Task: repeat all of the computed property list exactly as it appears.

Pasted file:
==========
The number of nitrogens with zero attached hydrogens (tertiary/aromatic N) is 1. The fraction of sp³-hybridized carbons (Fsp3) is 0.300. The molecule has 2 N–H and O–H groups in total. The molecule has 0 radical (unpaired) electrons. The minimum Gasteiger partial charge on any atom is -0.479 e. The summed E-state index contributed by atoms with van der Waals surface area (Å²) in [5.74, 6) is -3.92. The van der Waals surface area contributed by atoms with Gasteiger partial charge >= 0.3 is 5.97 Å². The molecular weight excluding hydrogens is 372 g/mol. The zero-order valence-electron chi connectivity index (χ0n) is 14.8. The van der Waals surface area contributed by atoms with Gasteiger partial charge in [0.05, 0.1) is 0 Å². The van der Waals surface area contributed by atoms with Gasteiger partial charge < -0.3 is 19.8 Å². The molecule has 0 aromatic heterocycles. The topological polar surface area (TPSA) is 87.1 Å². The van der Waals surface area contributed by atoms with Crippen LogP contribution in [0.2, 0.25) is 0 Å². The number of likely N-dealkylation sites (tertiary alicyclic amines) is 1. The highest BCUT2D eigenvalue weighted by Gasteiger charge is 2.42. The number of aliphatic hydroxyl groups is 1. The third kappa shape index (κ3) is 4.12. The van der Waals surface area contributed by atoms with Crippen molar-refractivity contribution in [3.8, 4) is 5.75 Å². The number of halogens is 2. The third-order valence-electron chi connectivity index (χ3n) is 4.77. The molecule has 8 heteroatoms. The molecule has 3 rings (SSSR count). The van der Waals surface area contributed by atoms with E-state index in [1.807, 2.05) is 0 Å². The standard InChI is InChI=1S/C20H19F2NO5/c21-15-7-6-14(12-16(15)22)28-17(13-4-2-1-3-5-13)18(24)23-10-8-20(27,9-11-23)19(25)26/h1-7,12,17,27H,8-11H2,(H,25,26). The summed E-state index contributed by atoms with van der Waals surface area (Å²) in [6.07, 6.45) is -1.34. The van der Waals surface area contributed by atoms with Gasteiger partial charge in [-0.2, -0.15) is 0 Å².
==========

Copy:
The number of nitrogens with zero attached hydrogens (tertiary/aromatic N) is 1. The fraction of sp³-hybridized carbons (Fsp3) is 0.300. The molecule has 2 N–H and O–H groups in total. The molecule has 0 radical (unpaired) electrons. The minimum Gasteiger partial charge on any atom is -0.479 e. The summed E-state index contributed by atoms with van der Waals surface area (Å²) in [5.74, 6) is -3.92. The van der Waals surface area contributed by atoms with Gasteiger partial charge >= 0.3 is 5.97 Å². The molecular weight excluding hydrogens is 372 g/mol. The zero-order valence-electron chi connectivity index (χ0n) is 14.8. The van der Waals surface area contributed by atoms with Gasteiger partial charge in [0.05, 0.1) is 0 Å². The van der Waals surface area contributed by atoms with Gasteiger partial charge < -0.3 is 19.8 Å². The molecule has 0 aromatic heterocycles. The topological polar surface area (TPSA) is 87.1 Å². The van der Waals surface area contributed by atoms with Crippen LogP contribution in [0.2, 0.25) is 0 Å². The number of likely N-dealkylation sites (tertiary alicyclic amines) is 1. The highest BCUT2D eigenvalue weighted by Gasteiger charge is 2.42. The number of aliphatic hydroxyl groups is 1. The third kappa shape index (κ3) is 4.12. The van der Waals surface area contributed by atoms with Crippen molar-refractivity contribution in [3.8, 4) is 5.75 Å². The number of halogens is 2. The third-order valence-electron chi connectivity index (χ3n) is 4.77. The molecule has 8 heteroatoms. The molecule has 3 rings (SSSR count). The van der Waals surface area contributed by atoms with E-state index in [1.807, 2.05) is 0 Å². The standard InChI is InChI=1S/C20H19F2NO5/c21-15-7-6-14(12-16(15)22)28-17(13-4-2-1-3-5-13)18(24)23-10-8-20(27,9-11-23)19(25)26/h1-7,12,17,27H,8-11H2,(H,25,26). The summed E-state index contributed by atoms with van der Waals surface area (Å²) in [6.07, 6.45) is -1.34. The van der Waals surface area contributed by atoms with Gasteiger partial charge in [-0.2, -0.15) is 0 Å².